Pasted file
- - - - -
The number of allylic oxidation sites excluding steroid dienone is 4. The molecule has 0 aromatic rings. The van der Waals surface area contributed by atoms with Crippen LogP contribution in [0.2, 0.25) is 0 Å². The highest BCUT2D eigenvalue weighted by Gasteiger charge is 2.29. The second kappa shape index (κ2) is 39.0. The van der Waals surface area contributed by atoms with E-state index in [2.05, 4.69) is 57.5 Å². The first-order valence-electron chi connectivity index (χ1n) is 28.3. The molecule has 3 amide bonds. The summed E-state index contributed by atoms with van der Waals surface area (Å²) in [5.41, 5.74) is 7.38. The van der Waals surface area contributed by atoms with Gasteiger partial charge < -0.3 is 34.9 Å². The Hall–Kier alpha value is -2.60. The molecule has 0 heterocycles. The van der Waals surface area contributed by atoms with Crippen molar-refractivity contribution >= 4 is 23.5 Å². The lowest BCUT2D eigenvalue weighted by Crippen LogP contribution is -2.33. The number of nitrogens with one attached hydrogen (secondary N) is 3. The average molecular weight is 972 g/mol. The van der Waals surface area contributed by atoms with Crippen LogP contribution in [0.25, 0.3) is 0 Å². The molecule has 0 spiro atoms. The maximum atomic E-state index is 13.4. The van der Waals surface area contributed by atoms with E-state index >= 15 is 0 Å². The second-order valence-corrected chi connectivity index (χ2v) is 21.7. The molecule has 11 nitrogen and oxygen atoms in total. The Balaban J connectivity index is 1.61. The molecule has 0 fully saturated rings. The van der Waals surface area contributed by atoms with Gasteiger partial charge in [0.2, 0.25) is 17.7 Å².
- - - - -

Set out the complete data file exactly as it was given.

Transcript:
The number of allylic oxidation sites excluding steroid dienone is 4. The molecule has 0 aromatic rings. The van der Waals surface area contributed by atoms with Crippen LogP contribution in [0.2, 0.25) is 0 Å². The highest BCUT2D eigenvalue weighted by Gasteiger charge is 2.29. The second kappa shape index (κ2) is 39.0. The van der Waals surface area contributed by atoms with E-state index in [2.05, 4.69) is 57.5 Å². The first-order valence-electron chi connectivity index (χ1n) is 28.3. The molecule has 3 amide bonds. The summed E-state index contributed by atoms with van der Waals surface area (Å²) in [5.41, 5.74) is 7.38. The van der Waals surface area contributed by atoms with Gasteiger partial charge < -0.3 is 34.9 Å². The Hall–Kier alpha value is -2.60. The molecule has 0 heterocycles. The van der Waals surface area contributed by atoms with Crippen molar-refractivity contribution >= 4 is 23.5 Å². The lowest BCUT2D eigenvalue weighted by Crippen LogP contribution is -2.33. The number of nitrogens with one attached hydrogen (secondary N) is 3. The average molecular weight is 972 g/mol. The van der Waals surface area contributed by atoms with Crippen LogP contribution in [0.25, 0.3) is 0 Å². The molecule has 0 spiro atoms. The maximum atomic E-state index is 13.4. The van der Waals surface area contributed by atoms with E-state index >= 15 is 0 Å². The second-order valence-corrected chi connectivity index (χ2v) is 21.7. The molecule has 11 nitrogen and oxygen atoms in total. The Balaban J connectivity index is 1.61. The molecule has 0 fully saturated rings. The van der Waals surface area contributed by atoms with Gasteiger partial charge in [0.2, 0.25) is 17.7 Å².